In the fight against the COVID-19 pandemic, mRNA-based vaccines have impressively demonstrated their potential. Using this technology, scientists have been able to rapidly develop and bring to market SARS-CoV-2 vaccines that have been extremely effective in protecting millions of people from severe disease progression of COVID-19 or even dead.
However, RNA-based medicine can be used to fight more than just viruses. Among others, it can also be considered as a candidate for a new type of antibiotics which can be used to treat bacterial infections in a suitable way.
Which prerequisites these active agents have to fulfill and how they work in the bacterium – this was investigated by researchers at the University of Würzburg (JMU). Teams from the Institute for Molecular Biology of Infections (IMIB) and the Helmholtz Institute for RNA-Based Infection Research (HIRI) were involved. They present the results of their work in the current issue of Nucleic acid research.
Traditional antibiotics are increasingly failing
“The number of bacterial strains resistant to antibiotics is increasing worldwide; treatments with conventional active agents are increasingly failing. We therefore urgently need new drugs to combat these pathogens in a targeted and effective way”, says the Professor Jörg Vogel. Vogel is Chair of Molecular Biology of Infections I at JMU and Director of HIRI as well as the corresponding author of this study.
Programmable mRNA antibiotics could be the solution to this problem. The strategy is simple: “We introduce short chains of bases into bacteria designed to match specific genes exactly,” Vogel explains. When these fragments bind to the corresponding mRNA of the gene of interest, they cancel the production of proteins and, ideally, the bacterium dies.
Extinguished by the mirror image
In science, this approach is known as “antisense technology.” The structure of these assets is a mirror image of a gene, allowing them to block it effectively. The first drugs that work according to this principle are already on the market, such as those for the treatment of the consequences of spinal muscular atrophy or hepatitis C. However, mRNA-based antibiotics have so far been confined to the laboratory.
In their study, the Würzburg scientists focused on bacterial strains of the uropathogenic Escherichia coli (UPEC) type. In the vast majority of cases, these bacteria cause a urinary tract infection in about every second woman once in her lifetime. The excessive use of antibiotics in recent decades has led to the development of resistance to current therapies in many of these bacteria, particularly complicating the treatment of frequent recurrent urinary tract infections.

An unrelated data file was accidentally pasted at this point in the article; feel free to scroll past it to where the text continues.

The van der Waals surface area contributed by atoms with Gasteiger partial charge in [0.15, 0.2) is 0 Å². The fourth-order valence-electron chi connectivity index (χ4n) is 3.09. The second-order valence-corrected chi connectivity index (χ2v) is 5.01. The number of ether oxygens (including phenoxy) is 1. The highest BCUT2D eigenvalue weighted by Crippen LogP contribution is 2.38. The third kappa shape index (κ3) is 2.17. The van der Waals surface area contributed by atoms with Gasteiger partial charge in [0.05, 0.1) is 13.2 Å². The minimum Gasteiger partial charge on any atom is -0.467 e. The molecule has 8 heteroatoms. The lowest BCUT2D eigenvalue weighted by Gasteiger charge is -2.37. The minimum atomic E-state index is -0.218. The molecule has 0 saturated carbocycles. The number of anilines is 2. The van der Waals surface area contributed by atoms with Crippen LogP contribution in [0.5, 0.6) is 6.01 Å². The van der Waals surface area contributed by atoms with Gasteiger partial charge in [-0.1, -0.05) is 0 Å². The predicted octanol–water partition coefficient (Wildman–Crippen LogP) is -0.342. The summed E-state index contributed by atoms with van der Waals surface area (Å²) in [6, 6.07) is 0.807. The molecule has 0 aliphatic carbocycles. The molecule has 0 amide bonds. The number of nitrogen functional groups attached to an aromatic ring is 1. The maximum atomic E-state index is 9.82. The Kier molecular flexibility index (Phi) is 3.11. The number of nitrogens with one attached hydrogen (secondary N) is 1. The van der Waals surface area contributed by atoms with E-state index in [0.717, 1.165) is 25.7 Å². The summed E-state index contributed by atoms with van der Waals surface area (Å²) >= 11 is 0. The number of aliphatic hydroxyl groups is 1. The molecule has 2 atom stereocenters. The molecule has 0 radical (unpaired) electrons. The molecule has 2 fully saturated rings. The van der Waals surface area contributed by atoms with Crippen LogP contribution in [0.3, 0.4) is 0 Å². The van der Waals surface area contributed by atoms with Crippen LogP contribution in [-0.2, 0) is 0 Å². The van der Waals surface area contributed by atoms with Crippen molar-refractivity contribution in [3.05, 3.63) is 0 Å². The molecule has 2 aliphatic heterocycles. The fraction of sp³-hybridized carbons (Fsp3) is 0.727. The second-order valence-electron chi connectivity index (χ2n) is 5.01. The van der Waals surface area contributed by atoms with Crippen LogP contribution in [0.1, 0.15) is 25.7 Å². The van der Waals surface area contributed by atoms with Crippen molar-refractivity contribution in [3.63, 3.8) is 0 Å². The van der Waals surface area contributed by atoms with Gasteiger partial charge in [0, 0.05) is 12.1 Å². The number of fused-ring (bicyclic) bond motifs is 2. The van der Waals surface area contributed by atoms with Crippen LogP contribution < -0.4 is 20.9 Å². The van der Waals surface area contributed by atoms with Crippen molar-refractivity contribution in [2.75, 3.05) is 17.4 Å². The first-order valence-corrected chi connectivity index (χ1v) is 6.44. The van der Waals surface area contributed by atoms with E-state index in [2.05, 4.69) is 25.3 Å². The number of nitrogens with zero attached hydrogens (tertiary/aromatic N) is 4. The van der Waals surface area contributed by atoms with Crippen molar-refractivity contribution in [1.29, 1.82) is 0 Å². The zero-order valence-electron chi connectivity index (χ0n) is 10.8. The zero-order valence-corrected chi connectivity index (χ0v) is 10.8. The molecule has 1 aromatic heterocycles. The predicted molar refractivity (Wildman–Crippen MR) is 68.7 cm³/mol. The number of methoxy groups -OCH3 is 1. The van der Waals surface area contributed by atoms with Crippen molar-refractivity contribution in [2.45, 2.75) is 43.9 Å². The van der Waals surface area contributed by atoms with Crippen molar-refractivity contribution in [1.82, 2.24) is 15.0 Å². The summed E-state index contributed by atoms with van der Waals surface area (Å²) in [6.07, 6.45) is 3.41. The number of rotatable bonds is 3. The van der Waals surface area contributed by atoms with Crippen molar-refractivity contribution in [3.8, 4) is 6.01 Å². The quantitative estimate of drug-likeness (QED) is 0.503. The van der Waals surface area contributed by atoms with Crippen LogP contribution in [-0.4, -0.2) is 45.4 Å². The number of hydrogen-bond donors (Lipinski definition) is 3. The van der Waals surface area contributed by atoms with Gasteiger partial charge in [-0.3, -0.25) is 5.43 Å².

Answers to three key questions
The research teams involved aimed to answer three central questions. First: Are the designed active agents (in particular, antisense peptide nucleic acids that target mRNAs of essential bacterial genes) specific? In other words, do they actually block a single specific bacterial gene? Or do they also affect other mRNAs? The answer is clear: “Our results show that the applied base pairs only block the gene of interest,” says Vogel.
Second: How does the bacterium react to the translocation of these RNA antibiotics into the cell? Answer: Bacteria show a stress response, and therefore, unfortunately, not as expected. This is mainly due to the fact that antisense peptide nucleic acids are relatively large in size. Stress therefore mainly occurs when these biomolecules cross the bacterial membrane.
However, there is good news regarding the answer to question three: is it possible to reduce the size of these “base pair extracts”? Yes it is. “So far, scientists have assumed that between nine and 14 base pairs are needed to prevent non-specific binding to other genes,” says Vogel. Published results now show that nine base pairs are sufficient; thus, extracts can be kept relatively small.
Overall, according to the study authors, the results show that mRNA-based antibiotics are in principle suitable for combating uropathogenic strains of Escherichia coli. However, several important questions still need to be addressed before using this approach in clinics. Yet there is an urgent need: “If we don’t want to see antibiotic-resistant microbes thwart the successes of modern medicine, we need new tools that facilitate the targeted treatment of pathogens,” says Jörg Vogel.
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Linda Popella et al, Comprehensive review of PNA-based antisense antibiotics targeting various essential genes in uropathogenic Escherichia coli, Nucleic acid research (2022). DOI: 10.1093/nar/gkac362
Quote: Survey of mRNA-based antibiotics (2022, June 28) Retrieved June 28, 2022 from https://medicalxpress.com/news/2022-06-mrna-based-antibiotics.html
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